Iago definitely abhorred Othello, but in both the play and the film, the underlying reason for this hatred is not delved upon and up until the end, Iago does not apologize for his misdeeds. Although reference to Iago’s suspicions about Othello’s possible involvement with his wife Emilia are left out and never tackled, as well as Iago’s secret lustful desires for Desdemona as cited in the play, the main plot pertaining to Othello and Desdemona’s relationship and the complications that transpire, was truthfully demonstrated and adhered to.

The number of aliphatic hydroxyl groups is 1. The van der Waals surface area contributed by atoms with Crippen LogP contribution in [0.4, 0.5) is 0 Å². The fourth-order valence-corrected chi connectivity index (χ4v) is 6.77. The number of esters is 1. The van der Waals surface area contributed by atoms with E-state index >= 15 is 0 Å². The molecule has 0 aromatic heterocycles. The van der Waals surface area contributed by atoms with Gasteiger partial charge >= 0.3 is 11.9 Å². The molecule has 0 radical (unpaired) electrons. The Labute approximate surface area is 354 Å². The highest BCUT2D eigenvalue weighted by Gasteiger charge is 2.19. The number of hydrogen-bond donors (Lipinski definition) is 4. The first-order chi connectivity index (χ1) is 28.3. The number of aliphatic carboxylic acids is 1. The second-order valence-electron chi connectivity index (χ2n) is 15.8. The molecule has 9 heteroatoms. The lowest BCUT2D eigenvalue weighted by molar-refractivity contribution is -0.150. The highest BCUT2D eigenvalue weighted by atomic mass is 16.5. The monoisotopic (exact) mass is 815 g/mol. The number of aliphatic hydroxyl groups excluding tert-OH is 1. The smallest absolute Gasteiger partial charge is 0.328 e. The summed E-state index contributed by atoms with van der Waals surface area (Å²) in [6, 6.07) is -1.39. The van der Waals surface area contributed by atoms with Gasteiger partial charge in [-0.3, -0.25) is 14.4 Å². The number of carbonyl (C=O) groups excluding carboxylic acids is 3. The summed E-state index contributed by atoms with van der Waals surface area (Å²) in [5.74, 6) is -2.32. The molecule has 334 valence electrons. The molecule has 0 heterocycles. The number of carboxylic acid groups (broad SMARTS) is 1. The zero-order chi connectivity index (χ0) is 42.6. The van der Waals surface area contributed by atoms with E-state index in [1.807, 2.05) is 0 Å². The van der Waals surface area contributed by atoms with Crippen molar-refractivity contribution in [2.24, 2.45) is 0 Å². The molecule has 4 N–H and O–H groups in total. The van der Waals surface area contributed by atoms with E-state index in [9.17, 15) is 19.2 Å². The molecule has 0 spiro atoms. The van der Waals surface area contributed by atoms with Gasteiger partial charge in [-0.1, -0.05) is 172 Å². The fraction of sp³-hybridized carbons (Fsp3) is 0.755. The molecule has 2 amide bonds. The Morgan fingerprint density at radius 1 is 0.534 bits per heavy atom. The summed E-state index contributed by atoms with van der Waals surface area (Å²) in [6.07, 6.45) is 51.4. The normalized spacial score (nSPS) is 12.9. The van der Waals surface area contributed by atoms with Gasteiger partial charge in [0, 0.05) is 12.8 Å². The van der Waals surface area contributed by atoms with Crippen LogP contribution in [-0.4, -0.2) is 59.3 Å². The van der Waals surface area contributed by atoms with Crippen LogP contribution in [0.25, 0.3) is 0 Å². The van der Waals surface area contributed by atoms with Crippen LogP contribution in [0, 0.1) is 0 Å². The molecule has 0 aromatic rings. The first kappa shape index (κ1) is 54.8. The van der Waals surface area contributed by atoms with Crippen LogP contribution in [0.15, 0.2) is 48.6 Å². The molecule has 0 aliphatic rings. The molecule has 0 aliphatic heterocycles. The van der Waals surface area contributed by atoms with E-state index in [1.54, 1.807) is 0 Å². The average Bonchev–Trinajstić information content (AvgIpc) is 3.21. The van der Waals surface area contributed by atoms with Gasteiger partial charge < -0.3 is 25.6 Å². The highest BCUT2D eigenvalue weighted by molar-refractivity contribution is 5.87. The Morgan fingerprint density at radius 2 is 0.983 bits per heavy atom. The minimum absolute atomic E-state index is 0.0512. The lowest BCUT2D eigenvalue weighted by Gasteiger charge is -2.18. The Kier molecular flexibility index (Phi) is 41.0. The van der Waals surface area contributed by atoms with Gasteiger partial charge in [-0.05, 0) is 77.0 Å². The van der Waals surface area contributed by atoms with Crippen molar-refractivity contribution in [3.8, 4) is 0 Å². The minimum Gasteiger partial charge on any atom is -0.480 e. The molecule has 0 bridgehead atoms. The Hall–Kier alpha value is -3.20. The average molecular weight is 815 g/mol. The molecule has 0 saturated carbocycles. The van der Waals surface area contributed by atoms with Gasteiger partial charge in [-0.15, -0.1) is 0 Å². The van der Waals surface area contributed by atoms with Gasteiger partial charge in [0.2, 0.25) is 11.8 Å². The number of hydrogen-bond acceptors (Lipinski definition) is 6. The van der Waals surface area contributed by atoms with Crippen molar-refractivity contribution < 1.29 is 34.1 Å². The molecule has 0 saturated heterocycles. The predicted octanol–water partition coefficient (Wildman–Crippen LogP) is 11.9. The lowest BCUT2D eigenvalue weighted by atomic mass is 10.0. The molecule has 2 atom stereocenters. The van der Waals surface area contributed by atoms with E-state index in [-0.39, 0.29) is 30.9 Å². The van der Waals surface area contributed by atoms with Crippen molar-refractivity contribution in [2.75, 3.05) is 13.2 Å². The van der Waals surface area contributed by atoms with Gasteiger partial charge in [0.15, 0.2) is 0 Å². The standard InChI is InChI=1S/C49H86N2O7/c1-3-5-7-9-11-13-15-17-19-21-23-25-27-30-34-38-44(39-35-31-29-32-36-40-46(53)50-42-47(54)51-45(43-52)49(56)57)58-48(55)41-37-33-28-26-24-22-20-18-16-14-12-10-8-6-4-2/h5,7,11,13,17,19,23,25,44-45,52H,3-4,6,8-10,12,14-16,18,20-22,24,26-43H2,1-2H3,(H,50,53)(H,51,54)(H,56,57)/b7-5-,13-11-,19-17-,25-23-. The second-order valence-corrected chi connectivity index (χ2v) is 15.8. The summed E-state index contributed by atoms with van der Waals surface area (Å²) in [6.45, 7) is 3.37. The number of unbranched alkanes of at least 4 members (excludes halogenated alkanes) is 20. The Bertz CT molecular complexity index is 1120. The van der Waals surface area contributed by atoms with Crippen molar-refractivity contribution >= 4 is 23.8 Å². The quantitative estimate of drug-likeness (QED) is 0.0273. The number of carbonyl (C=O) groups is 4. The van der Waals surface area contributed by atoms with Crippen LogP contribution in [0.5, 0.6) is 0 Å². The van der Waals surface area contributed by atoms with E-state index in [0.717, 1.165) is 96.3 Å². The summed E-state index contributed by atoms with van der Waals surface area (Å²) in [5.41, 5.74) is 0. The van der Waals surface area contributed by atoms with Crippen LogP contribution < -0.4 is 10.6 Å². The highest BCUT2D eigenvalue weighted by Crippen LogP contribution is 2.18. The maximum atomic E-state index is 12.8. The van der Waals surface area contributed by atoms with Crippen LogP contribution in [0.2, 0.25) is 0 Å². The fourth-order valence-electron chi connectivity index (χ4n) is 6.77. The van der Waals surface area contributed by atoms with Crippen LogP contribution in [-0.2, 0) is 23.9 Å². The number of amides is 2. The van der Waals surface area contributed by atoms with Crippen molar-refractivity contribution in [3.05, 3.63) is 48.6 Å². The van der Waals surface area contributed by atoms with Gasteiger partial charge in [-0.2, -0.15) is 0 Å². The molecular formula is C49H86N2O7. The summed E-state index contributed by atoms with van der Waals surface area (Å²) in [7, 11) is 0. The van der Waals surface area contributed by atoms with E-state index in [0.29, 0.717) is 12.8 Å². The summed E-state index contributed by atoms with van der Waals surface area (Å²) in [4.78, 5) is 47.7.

Fidelity of transformation is also seen in the way Act II Scene 3 is presented in the movie since all the essential scenes in the play are also recounted from the time Cassio assumes guardship at Cyprus while Othello consummated his marriage to Desdemona, to the brawl with Roderigo, up to the time Cassio is stripped off his rank after engaging in a duel with Governor Montano. Iago’s soliloquys were also retained, further rendering the film as a precise reproduction of this classic literary piece.

It is also noticeable that the clown in Act III Scene 1 and the whole of Scene 2 were dropped, but since the main plot about Othello’s love story was still retained, it did not have a significant effect on the main storyline. From Act III Scene 3 up to the last act and scene, the complications of Othello’s jealousy over the imagined relationship of his wife Desdemona with his lieutenant Cassio are gradually revealed and given more weight.